Caroline Ahearn ‘20
In honor of Sexual Assault Awareness Month, Holy Cross’ Feminist Forum and the Student Government Association hosted Sage Carson, manager of Know Your IX, to speak on April 17 in the Levis Browsing Room in Dinand Library.
A recent graduate of the University of Delaware, Carson now manages Know Your IX, a survivor-led youth advocacy project which empowers students to learn about dating violence, sexual violence, and their rights in regards to these matters. Ultimately, Know Your IX’s mission is to educate students on what their rights are under Title IX, and how to advocate for these rights.
Her talk centered around why it is necessary to adopt a civil rights approach to end sexual violence. Carson began by educating the room on gender violence: violence that maintains structural and cultural gender inequalities and unequal power relationships. It consists of all violence against women, men, transgender, and gender-nonconforming individuals, disproving the common misconception that gender violence is only committed by cisgender men towards cisgender women. Gender violence can include sexual assault, sexual misconduct, domestic violence, stalking, and online harassment, and it is extremely prevalent, particularly in youth aged 16-24. This age group has the highest rate of experiencing sexual and dating violence. 1 in 3 high school students experience dating violence, and 43 percent of college-aged women experience dating violence. This statistic is even higher for women of color, and gay and bisexual men are over 10 times more likely than heterosexual men to experience sexual and/or dating violence.
Carson highlighted the impact that sexual assault can have on an individual. Survivors can feel psychological and emotional impacts after the attack and may socially isolate themselves by not leaving their dorm room out of fear of running into their attacker. As well as psychologically, sexual assault can also negatively impact education. Isolation leads to missing class, which significantly interrupts education. Title IX is a federal civil rights law that prohibits discrimination on the basis of sex in education. It establishes equity in all aspects of education: STEM, athletics, protections for pregnant and parenting students, and protections for survivors. Schools handle sexual assault cases under Title IX because sexual assault can stop a survivor’s ability to access their education, despite the fact that they have the right to equal access to education.
Carson went on to highlight the extent of rights protected under Title IX. Survivors have a right to an education, a right to file a complaint against their abuser and have a clear, well-publicized, and equitable process for responding to the survivor’s complaint, a right to protection from retaliation, and a right to reasonable accommodations and services.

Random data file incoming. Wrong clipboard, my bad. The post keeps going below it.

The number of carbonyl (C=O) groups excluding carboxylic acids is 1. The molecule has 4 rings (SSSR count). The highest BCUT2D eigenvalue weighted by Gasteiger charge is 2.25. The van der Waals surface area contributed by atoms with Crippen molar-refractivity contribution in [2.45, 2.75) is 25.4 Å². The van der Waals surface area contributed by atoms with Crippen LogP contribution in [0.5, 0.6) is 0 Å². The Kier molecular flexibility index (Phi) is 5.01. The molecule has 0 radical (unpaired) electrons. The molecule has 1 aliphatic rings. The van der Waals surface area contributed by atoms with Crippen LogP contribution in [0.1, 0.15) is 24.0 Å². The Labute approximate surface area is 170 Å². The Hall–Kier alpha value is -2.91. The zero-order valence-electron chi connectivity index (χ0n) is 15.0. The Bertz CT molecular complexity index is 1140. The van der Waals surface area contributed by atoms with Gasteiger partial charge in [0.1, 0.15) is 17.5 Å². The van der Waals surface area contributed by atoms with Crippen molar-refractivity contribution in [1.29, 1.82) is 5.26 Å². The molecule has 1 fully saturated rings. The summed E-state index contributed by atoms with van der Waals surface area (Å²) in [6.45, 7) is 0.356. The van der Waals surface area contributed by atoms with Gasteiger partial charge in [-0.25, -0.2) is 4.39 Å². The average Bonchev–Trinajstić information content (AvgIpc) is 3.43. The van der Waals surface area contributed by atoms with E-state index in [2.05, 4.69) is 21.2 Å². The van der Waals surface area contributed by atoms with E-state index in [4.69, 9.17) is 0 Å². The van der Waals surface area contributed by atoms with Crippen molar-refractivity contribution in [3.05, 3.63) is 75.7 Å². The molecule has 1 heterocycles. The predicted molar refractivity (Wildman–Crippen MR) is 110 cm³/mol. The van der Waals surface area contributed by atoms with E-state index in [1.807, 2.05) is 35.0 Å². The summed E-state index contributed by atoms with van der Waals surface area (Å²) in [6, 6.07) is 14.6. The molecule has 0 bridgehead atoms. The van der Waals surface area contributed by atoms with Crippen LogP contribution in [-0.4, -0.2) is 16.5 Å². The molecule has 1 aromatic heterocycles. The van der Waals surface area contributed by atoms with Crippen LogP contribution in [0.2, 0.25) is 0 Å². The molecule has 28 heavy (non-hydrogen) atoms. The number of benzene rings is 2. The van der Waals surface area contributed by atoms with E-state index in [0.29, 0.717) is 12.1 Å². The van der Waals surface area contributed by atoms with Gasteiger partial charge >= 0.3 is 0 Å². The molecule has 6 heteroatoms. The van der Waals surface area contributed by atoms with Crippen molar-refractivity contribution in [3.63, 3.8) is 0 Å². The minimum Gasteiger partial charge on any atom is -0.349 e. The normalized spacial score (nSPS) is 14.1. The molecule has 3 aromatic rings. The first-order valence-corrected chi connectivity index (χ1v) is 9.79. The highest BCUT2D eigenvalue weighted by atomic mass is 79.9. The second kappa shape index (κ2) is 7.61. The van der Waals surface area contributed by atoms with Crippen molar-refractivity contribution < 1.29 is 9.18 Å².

Carson also spoke about the future of Title IX under the Trump administration and Secretary of Education Betsy Devos. In particular, Carson discussed the importance of Notice and Comment, the bureaucratic process that occurs during the period in which the public has input on a proposed regulation. In this case, there are proposed regulations on Title IX, which, if passed, schools cannot ignore. There will be a notice of proposed rulemaking, where the Department of Education reveals the proposed regulation to the public and begins the comment period. Carson urged attendees of her talk to write thoughtful comments about the proposed regulation, complete with statistics and hard evidence, because the Department of Education is required to respond to each substantive comment.
Carson and her colleagues at Know Your IX have been cut out of meetings with Devos since June, but the Secretary has been taking meetings with groups that advocate for the rights of abusers and the dismantling of Title IX regulations. Now, more than ever, it is important for advocates for the rights of sexual assault survivors to speak out and participate in the bureaucratic process, in order to protect our civil rights under Title IX.
Caitlin Daniels ‘18, co-chair of Feminist Forum, helped bring Sage Carson to campus. “With 20-25 percent of women reporting being sexually assaulted over their four years of college, it is essential to raise awareness about the rights of survivors and programs that should be put in place to create safer college communities,” she said. “While Holy Cross feels like such an insular place, it is important to recognize that sexual violence happens here and that we all play a role in dismantling systems that allow violence and rape culture to exist. As Title IX is increasingly under attack, it was really exciting to have Sage on campus to explain the changing implementations of the law.”
Organizations across the Holy Cross campus have also participated in events for Sexual Assault Awareness Month, such as Fresh Check Day and Denim Day. The Relationship Peer Educators also facilitated the One Love Foundation’s Escalation Workshop, and SGA hosted a lobby table to gain signatures for a letter to the Trump administration advocating for the protection of Title IX
Sexual Assault Awareness Month will conclude on campus with a Take Back the Night rally organized by the Feminist Forum on the Hoval on Thursday, April 26. The event will feature anonymous student testimonials regarding sexual, relationship, and domestic violence, information about on campus resources, information about how violence disproportionately affects women of color, and a performance of Kesha’s “Praying” by the women in acapella groups on campus.